Date Thesis Awarded
Honors Thesis -- Access Restricted On-Campus Only
Bachelors of Arts (BA)
Brian W. Blouet
In the twentieth century, weak actors used guerrilla warfare in attempts to expel much stronger foreign forces from their territory with mixed success. This often occurred in European colonial empires as subject peoples sought independence. In such insurgencies or small wars, seldom can weaker actors ever hope to militarily vanquish the strong's forces. The weaker power must instead convince the strong power to quit the fight, for until the strong power decides to withdraw its forces, the weak has not won. My question is what causes a strong power, faced with an insurgency in a distant territory, to throw in the towel, withdrawing its forces and making terms with the insurgents?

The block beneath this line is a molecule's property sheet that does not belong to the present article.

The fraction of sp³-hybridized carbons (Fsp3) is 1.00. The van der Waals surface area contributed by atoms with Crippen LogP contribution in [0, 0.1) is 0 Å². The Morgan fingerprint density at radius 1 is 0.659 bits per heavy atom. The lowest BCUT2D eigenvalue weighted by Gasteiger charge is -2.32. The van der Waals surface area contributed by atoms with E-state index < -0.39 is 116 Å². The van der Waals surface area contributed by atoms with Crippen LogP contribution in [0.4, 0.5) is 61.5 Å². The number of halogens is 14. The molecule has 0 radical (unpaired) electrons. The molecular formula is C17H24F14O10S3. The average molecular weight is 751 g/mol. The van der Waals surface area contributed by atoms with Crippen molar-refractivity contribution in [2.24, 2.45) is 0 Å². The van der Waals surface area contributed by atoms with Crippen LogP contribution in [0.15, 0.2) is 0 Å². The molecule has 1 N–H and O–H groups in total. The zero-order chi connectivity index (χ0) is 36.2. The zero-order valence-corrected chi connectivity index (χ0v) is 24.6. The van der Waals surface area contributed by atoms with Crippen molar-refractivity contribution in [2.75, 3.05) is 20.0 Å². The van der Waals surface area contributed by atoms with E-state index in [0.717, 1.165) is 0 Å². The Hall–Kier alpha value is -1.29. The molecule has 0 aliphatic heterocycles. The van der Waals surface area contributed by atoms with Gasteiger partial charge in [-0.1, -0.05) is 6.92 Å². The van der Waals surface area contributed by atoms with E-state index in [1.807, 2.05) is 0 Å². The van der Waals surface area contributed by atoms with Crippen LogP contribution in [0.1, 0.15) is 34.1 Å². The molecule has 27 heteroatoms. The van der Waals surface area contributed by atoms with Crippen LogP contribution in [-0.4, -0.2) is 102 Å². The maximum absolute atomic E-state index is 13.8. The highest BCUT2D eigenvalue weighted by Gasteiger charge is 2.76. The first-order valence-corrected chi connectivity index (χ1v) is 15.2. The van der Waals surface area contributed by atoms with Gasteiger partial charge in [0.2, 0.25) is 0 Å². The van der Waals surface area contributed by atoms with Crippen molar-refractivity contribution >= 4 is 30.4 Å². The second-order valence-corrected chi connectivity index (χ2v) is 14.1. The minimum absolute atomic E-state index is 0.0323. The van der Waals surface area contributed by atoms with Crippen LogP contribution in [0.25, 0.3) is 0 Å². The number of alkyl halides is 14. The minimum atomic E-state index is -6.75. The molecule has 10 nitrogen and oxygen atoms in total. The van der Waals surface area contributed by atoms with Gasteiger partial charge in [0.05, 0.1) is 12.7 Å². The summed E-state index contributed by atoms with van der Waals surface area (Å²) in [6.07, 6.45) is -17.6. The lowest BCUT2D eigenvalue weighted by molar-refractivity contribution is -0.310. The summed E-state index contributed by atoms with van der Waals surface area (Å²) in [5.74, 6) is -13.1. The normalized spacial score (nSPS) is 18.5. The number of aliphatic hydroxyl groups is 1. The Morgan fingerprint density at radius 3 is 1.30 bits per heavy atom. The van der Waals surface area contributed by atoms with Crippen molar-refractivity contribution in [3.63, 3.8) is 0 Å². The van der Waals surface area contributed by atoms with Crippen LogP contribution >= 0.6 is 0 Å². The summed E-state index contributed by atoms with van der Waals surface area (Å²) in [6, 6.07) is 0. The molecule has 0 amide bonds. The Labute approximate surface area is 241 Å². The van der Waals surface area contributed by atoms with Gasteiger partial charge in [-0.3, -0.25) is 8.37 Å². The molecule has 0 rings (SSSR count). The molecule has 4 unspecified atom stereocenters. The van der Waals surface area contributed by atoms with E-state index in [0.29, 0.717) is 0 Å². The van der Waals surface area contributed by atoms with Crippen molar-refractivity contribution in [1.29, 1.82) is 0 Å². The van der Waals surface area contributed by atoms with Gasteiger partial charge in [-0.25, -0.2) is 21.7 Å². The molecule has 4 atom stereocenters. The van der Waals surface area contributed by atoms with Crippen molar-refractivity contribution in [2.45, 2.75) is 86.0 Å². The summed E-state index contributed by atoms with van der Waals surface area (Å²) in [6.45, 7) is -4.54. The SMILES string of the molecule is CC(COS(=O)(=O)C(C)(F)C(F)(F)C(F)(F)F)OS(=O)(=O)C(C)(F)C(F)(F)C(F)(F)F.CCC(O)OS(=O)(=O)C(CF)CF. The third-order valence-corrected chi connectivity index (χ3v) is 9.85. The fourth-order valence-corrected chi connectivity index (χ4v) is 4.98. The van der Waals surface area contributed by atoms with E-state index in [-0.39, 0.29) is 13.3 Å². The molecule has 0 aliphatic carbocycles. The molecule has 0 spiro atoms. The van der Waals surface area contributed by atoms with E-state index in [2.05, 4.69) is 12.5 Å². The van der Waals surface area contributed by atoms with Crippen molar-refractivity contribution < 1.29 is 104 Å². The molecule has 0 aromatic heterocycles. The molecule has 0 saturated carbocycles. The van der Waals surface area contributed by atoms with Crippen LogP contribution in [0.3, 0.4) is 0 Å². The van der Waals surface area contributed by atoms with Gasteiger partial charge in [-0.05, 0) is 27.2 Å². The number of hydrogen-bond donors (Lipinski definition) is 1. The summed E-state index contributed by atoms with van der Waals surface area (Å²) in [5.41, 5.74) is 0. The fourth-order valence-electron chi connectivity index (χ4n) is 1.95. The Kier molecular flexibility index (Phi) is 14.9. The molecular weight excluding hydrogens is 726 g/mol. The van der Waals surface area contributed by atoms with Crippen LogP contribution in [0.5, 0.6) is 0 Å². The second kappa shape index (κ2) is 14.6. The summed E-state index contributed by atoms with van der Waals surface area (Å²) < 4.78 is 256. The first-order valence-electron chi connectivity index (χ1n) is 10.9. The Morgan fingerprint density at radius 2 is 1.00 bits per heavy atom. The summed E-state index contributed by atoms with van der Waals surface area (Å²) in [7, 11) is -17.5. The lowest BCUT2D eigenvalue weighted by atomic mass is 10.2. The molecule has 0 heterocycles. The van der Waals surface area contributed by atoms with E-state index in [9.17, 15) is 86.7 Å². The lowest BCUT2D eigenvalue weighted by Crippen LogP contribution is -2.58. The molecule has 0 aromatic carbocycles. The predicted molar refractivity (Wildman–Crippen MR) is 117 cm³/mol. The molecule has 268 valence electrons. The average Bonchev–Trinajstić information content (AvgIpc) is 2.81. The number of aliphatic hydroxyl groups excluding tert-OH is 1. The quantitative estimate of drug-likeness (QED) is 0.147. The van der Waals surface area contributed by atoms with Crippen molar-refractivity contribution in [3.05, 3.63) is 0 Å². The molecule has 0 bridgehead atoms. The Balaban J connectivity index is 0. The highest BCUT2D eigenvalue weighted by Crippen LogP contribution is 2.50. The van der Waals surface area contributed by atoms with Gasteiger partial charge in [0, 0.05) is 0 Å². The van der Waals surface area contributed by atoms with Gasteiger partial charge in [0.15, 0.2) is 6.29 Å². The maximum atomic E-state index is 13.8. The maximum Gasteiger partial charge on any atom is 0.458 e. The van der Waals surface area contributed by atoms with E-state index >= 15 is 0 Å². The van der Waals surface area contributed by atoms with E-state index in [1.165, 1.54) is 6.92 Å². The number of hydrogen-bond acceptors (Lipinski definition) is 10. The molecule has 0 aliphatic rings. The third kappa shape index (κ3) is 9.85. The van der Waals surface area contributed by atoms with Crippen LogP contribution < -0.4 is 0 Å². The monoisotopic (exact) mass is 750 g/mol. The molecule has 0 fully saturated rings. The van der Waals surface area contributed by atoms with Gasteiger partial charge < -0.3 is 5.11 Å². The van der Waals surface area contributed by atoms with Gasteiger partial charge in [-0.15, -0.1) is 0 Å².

Doyle, Brian P., "Why Do the Strong Quit?: Causes of Counterinsurgent Withdrawal During Overseas Insurgencies" (2010). Undergraduate Honors Theses. William & Mary. Paper 755.
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On-Campus Access Only
Thesis is part of Honors ETD pilot project, 2008-2013. Migrated from Dspace in 2016.